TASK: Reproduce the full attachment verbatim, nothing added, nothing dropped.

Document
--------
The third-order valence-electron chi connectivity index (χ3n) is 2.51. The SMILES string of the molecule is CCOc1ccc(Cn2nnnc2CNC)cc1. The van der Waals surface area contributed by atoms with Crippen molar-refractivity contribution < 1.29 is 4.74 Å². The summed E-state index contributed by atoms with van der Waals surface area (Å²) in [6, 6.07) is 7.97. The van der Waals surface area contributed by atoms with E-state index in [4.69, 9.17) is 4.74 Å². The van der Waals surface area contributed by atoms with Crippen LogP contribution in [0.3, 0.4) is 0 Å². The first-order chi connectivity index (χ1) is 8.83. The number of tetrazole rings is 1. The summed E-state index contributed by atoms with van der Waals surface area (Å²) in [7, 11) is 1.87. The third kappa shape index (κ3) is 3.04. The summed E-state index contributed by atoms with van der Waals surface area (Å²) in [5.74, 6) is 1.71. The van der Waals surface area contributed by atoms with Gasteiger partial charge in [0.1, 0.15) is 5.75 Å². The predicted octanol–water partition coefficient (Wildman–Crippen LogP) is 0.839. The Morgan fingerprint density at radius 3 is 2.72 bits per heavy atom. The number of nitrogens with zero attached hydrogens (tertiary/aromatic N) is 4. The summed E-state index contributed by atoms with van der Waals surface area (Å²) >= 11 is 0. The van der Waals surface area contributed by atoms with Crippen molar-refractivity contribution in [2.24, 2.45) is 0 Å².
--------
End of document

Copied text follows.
The third-order valence-electron chi connectivity index (χ3n) is 2.51. The SMILES string of the molecule is CCOc1ccc(Cn2nnnc2CNC)cc1. The van der Waals surface area contributed by atoms with Crippen molar-refractivity contribution < 1.29 is 4.74 Å². The summed E-state index contributed by atoms with van der Waals surface area (Å²) in [6, 6.07) is 7.97. The van der Waals surface area contributed by atoms with E-state index in [4.69, 9.17) is 4.74 Å². The van der Waals surface area contributed by atoms with Crippen LogP contribution in [0.3, 0.4) is 0 Å². The first-order chi connectivity index (χ1) is 8.83. The number of tetrazole rings is 1. The summed E-state index contributed by atoms with van der Waals surface area (Å²) in [7, 11) is 1.87. The third kappa shape index (κ3) is 3.04. The summed E-state index contributed by atoms with van der Waals surface area (Å²) in [5.74, 6) is 1.71. The van der Waals surface area contributed by atoms with Gasteiger partial charge in [0.1, 0.15) is 5.75 Å². The predicted octanol–water partition coefficient (Wildman–Crippen LogP) is 0.839. The Morgan fingerprint density at radius 3 is 2.72 bits per heavy atom. The number of nitrogens with zero attached hydrogens (tertiary/aromatic N) is 4. The summed E-state index contributed by atoms with van der Waals surface area (Å²) >= 11 is 0. The van der Waals surface area contributed by atoms with Crippen molar-refractivity contribution in [2.24, 2.45) is 0 Å².